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"IFDC is governed by an international board of directors with representation from developed and developing nations. The non-profit Center is supported by bilateral and multilateral aid agencies, private foundations and national governments. The non-profit Center was established in 1974 in response to global food and energy crises." [1]

"IFDC can be considered an outgrowth of TVA’s National Fertilizer Development Center (NFDC). In the early 1960s, when Dr. Donald L. McCune joined NFDC, it became evident that TVA-NFDC’s fertilizer knowledge and facilities were resources that should contribute to foreign assistance efforts in developing countries.

"As a U.S. federal agency, the most logical way to contribute would be with programs offered through the United States Agency for International Development (USAID).

"With the assistance of a USAID officer, Dr. Frank Parker (former assistant director general of the Food and Agriculture Organization [FAO] of the United Nations), who was well-acquainted with the role that fertilizers could and should play in the agriculture of developing countries, TVA-NFDC became increasingly involved in agricultural development in those regions. Initially, this involvement was in the form of information furnished on fertilizers to USAID for its missions, but the interaction soon became more direct by sending technical assistance personnel on missions to developing countries. During this time NFDC had a relatively small core staff, referred to as the International Fertilizer Development staff, headed by McCune and dedicated to limited international assistance activities...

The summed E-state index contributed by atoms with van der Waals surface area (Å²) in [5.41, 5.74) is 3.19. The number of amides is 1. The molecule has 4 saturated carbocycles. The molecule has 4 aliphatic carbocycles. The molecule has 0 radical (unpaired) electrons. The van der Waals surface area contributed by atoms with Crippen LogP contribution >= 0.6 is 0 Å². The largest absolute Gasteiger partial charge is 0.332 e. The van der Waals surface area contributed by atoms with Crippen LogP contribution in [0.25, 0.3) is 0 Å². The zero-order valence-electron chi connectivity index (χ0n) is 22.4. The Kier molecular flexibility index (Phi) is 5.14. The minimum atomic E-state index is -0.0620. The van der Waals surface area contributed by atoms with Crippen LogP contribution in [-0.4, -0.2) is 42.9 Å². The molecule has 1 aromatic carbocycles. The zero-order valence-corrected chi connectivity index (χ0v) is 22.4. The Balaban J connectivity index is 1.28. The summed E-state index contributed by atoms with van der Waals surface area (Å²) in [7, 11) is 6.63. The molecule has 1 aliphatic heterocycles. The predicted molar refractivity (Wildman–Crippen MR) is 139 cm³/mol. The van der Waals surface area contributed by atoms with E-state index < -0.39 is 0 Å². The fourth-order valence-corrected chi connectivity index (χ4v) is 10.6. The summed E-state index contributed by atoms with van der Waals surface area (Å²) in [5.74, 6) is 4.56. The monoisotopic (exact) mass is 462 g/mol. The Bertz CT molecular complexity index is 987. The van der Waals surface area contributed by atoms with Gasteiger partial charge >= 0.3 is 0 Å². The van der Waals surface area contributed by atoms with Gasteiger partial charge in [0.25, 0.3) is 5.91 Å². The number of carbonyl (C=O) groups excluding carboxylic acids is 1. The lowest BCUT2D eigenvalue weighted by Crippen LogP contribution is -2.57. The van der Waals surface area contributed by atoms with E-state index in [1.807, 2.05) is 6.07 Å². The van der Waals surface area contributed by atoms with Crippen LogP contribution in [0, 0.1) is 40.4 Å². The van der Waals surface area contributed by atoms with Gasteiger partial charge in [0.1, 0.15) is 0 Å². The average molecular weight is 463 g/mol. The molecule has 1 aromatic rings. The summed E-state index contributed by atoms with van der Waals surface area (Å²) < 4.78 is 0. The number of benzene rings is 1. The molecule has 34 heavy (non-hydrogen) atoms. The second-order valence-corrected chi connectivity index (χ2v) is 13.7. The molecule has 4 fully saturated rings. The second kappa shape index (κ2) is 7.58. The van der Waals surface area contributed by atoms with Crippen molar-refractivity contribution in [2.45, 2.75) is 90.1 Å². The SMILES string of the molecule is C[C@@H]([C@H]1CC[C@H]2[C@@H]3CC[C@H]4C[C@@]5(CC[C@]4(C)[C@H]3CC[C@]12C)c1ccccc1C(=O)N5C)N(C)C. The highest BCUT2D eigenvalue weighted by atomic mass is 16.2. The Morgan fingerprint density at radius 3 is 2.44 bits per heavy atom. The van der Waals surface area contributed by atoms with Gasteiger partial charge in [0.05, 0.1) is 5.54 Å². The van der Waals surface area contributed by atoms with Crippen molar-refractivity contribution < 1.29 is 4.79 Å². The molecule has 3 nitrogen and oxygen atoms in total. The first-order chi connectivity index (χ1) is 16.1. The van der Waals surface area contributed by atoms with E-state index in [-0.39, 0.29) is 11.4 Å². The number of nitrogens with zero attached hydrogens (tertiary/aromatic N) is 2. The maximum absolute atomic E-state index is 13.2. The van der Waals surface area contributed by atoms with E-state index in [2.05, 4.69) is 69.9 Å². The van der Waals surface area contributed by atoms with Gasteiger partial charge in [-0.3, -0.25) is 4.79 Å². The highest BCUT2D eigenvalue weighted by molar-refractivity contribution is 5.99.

"IFDC was created during a period of crisis. In the early 1970s, food shortages were occurring on a worldwide basis. Energy and fertilizer shortages also were becoming commonplace, and prices of agricultural inputs were increasing rapidly. These factors put developing countries at a distinct disadvantage.

"To address this critical situation, the FAO organized a World Food Conference, held in Rome, Italy, in November 1974. In preparation for the conference, the United States, in consultation with the late Sir John Crawford of Australia – then Chairman of the Technical Advisory Committee (TAC) of the Consultative Group on International Agricultural Research (CGIAR) – decided to offer developed world "know-how" in fertilizers and soil fertility toward an international effort in fertilizer research and development for the benefit of the developing world. In an April 1974 address to the United Nations General Assembly, U.S. Secretary of State Dr. Henry Kissinger pledged the availability of U.S. fertilizer technology and strong material support toward "the establishment of an international action on two specific areas of research: improving the effectiveness of chemical fertilizers, especially in tropical agriculture; and new methods to produce fertilizers from non-petroleum resources."

"After Dr. Kissinger’s offer, work began immediately on a proposal to fulfill this pledge. USAID, again at the urging of Sir John Crawford, drew up a plan." [2]


Accessed September 2012: [3]

Board (2011)

Accessed December 2011: [4]


URL: http://www.ifdc.org

Resources and articles

Related Sourcewatch


  1. Home, IFDC, accessed January 7, 2011.
  2. History, IFDC, accessed January 7, 2011.
  3. International Fertiliser Development Center Board, organizational web page, accessed September 17, 2012.
  4. Board, IFDC, accessed January 7, 2011.